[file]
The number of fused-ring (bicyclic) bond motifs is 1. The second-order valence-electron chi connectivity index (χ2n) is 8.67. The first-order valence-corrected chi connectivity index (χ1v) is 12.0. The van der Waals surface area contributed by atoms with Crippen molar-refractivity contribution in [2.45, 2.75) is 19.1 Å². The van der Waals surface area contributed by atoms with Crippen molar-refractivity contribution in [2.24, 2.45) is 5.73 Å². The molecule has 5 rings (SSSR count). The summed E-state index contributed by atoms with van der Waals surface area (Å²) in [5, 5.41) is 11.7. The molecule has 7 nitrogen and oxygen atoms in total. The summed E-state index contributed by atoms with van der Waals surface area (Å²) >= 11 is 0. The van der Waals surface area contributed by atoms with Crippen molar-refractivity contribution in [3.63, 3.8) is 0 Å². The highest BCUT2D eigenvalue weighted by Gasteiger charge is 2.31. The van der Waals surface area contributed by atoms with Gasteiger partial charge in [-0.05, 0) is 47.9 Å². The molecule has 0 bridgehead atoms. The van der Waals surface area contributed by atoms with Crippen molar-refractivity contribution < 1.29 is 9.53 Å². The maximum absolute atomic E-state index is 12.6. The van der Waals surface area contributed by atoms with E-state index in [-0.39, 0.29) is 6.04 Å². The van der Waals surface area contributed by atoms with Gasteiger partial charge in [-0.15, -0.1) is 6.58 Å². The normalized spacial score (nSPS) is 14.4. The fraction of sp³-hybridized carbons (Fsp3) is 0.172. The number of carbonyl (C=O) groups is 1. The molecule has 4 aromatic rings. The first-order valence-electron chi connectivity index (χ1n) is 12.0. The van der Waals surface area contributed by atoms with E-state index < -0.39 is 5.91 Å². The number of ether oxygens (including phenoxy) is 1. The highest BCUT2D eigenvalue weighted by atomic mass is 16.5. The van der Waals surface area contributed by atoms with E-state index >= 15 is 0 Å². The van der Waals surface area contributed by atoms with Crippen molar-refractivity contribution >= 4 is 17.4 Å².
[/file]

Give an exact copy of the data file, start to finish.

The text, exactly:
The number of fused-ring (bicyclic) bond motifs is 1. The second-order valence-electron chi connectivity index (χ2n) is 8.67. The first-order valence-corrected chi connectivity index (χ1v) is 12.0. The van der Waals surface area contributed by atoms with Crippen molar-refractivity contribution in [2.45, 2.75) is 19.1 Å². The van der Waals surface area contributed by atoms with Crippen molar-refractivity contribution in [2.24, 2.45) is 5.73 Å². The molecule has 5 rings (SSSR count). The summed E-state index contributed by atoms with van der Waals surface area (Å²) in [5, 5.41) is 11.7. The molecule has 7 nitrogen and oxygen atoms in total. The summed E-state index contributed by atoms with van der Waals surface area (Å²) >= 11 is 0. The van der Waals surface area contributed by atoms with Crippen molar-refractivity contribution in [3.63, 3.8) is 0 Å². The highest BCUT2D eigenvalue weighted by Gasteiger charge is 2.31. The van der Waals surface area contributed by atoms with Gasteiger partial charge in [-0.05, 0) is 47.9 Å². The molecule has 0 bridgehead atoms. The van der Waals surface area contributed by atoms with Crippen molar-refractivity contribution < 1.29 is 9.53 Å². The maximum absolute atomic E-state index is 12.6. The van der Waals surface area contributed by atoms with E-state index in [-0.39, 0.29) is 6.04 Å². The van der Waals surface area contributed by atoms with Gasteiger partial charge in [-0.15, -0.1) is 6.58 Å². The normalized spacial score (nSPS) is 14.4. The fraction of sp³-hybridized carbons (Fsp3) is 0.172. The number of carbonyl (C=O) groups is 1. The molecule has 4 aromatic rings. The first-order valence-electron chi connectivity index (χ1n) is 12.0. The van der Waals surface area contributed by atoms with E-state index < -0.39 is 5.91 Å². The number of ether oxygens (including phenoxy) is 1. The highest BCUT2D eigenvalue weighted by atomic mass is 16.5. The van der Waals surface area contributed by atoms with E-state index >= 15 is 0 Å². The van der Waals surface area contributed by atoms with Crippen molar-refractivity contribution >= 4 is 17.4 Å².